For many reasons I have resumed writing my book centred on the Magical Battle of Britain and Dion Fortune. It looks into the background of both world wars, seeing the roots of 1940 in the first decade of the century.
I shall be publishing some teaser extracts over the coming months before hopefully delivering the finished result next year.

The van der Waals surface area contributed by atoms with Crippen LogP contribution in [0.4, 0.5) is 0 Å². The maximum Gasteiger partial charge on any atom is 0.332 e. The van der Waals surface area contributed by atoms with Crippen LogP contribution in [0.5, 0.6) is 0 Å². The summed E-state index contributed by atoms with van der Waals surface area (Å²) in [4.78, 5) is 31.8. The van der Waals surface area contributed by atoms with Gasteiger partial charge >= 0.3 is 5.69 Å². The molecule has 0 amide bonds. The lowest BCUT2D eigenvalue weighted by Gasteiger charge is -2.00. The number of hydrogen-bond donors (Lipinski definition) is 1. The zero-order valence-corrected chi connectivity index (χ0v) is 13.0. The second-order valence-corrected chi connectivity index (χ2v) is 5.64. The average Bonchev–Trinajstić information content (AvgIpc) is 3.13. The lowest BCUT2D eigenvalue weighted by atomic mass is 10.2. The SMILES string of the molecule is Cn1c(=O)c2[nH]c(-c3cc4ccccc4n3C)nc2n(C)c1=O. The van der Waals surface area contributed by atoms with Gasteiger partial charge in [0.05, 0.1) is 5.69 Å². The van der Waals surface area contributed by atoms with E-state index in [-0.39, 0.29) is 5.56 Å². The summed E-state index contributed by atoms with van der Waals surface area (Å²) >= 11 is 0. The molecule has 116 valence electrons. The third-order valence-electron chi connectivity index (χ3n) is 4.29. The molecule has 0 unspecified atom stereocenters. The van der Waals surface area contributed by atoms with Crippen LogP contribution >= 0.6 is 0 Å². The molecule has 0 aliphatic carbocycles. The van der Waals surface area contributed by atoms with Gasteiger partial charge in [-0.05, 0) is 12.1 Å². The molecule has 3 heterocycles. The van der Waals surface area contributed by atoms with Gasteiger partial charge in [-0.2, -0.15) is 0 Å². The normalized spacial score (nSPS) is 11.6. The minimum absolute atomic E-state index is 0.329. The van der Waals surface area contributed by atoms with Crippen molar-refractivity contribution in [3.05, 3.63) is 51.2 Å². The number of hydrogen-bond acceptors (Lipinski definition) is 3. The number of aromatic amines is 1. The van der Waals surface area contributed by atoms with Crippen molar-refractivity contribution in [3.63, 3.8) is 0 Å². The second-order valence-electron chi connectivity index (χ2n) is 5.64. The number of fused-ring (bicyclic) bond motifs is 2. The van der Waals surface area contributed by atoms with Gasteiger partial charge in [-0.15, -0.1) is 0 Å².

On February 28th 1900, barely into the New Year and century, there were serious discussions in France concerning a possible invasion of Britain. The two nations were the main players in the so-called ‘Scramble for Africa’ and they had recently almost come to blows in 1898 in the Sudan. France wanted Britain to accept her takeover of Morocco. Britain wanted her sphere of influence in Egypt and the Sudan left alone. Britain was involved in the deeply unpopular Boer War and was being heavily criticised by Germany on behalf of some of her citizens caught up in it. France tried to cultivate Germany against Britain. A conflict spanning the globe was envisaged. Maybe an expedition to Egypt a century or so after Napoleon? Burma could be attacked from French Indo China. Maybe the Russians could be persuaded to attack India? Britain’s biggest issue in Foreign Policy was the ‘Great Game’ with Russia that was played out on the borders of India and in China. Clearly, international relations were somewhat mutable considering that, within a decade, Britain and France would be locked into an alliance with Russia that led them into the catastrophic war against Germany. This all helps to intensify the sense of the horror of 1914 and underline Gurdjieff’s estimation of the human race as sleepwalkers.